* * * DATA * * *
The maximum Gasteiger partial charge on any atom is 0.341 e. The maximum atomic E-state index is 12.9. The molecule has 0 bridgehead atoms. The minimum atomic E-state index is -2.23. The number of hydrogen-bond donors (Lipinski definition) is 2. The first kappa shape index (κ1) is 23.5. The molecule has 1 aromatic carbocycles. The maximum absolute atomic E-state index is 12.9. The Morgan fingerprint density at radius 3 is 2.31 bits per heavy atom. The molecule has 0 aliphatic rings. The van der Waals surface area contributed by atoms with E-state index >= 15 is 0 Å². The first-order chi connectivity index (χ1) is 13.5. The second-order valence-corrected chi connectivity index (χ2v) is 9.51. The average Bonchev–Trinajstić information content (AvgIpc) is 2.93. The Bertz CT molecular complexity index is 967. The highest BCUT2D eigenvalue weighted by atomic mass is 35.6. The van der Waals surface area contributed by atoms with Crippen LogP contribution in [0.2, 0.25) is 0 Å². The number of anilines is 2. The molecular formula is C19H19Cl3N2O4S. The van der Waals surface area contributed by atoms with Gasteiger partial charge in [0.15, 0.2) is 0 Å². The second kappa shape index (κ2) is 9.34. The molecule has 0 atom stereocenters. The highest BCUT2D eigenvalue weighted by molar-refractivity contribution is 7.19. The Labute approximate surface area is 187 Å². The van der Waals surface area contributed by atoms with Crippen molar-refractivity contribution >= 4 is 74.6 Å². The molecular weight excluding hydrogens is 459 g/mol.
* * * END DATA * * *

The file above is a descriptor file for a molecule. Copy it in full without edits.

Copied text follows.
The maximum Gasteiger partial charge on any atom is 0.341 e. The maximum atomic E-state index is 12.9. The molecule has 0 bridgehead atoms. The minimum atomic E-state index is -2.23. The number of hydrogen-bond donors (Lipinski definition) is 2. The first kappa shape index (κ1) is 23.5. The molecule has 1 aromatic carbocycles. The maximum absolute atomic E-state index is 12.9. The Morgan fingerprint density at radius 3 is 2.31 bits per heavy atom. The molecule has 0 aliphatic rings. The van der Waals surface area contributed by atoms with E-state index >= 15 is 0 Å². The first-order chi connectivity index (χ1) is 13.5. The second-order valence-corrected chi connectivity index (χ2v) is 9.51. The average Bonchev–Trinajstić information content (AvgIpc) is 2.93. The Bertz CT molecular complexity index is 967. The highest BCUT2D eigenvalue weighted by atomic mass is 35.6. The van der Waals surface area contributed by atoms with Crippen LogP contribution in [0.2, 0.25) is 0 Å². The number of anilines is 2. The molecular formula is C19H19Cl3N2O4S. The van der Waals surface area contributed by atoms with Gasteiger partial charge in [0.15, 0.2) is 0 Å². The second kappa shape index (κ2) is 9.34. The molecule has 0 atom stereocenters. The highest BCUT2D eigenvalue weighted by molar-refractivity contribution is 7.19. The Labute approximate surface area is 187 Å². The van der Waals surface area contributed by atoms with Crippen molar-refractivity contribution >= 4 is 74.6 Å². The molecular weight excluding hydrogens is 459 g/mol.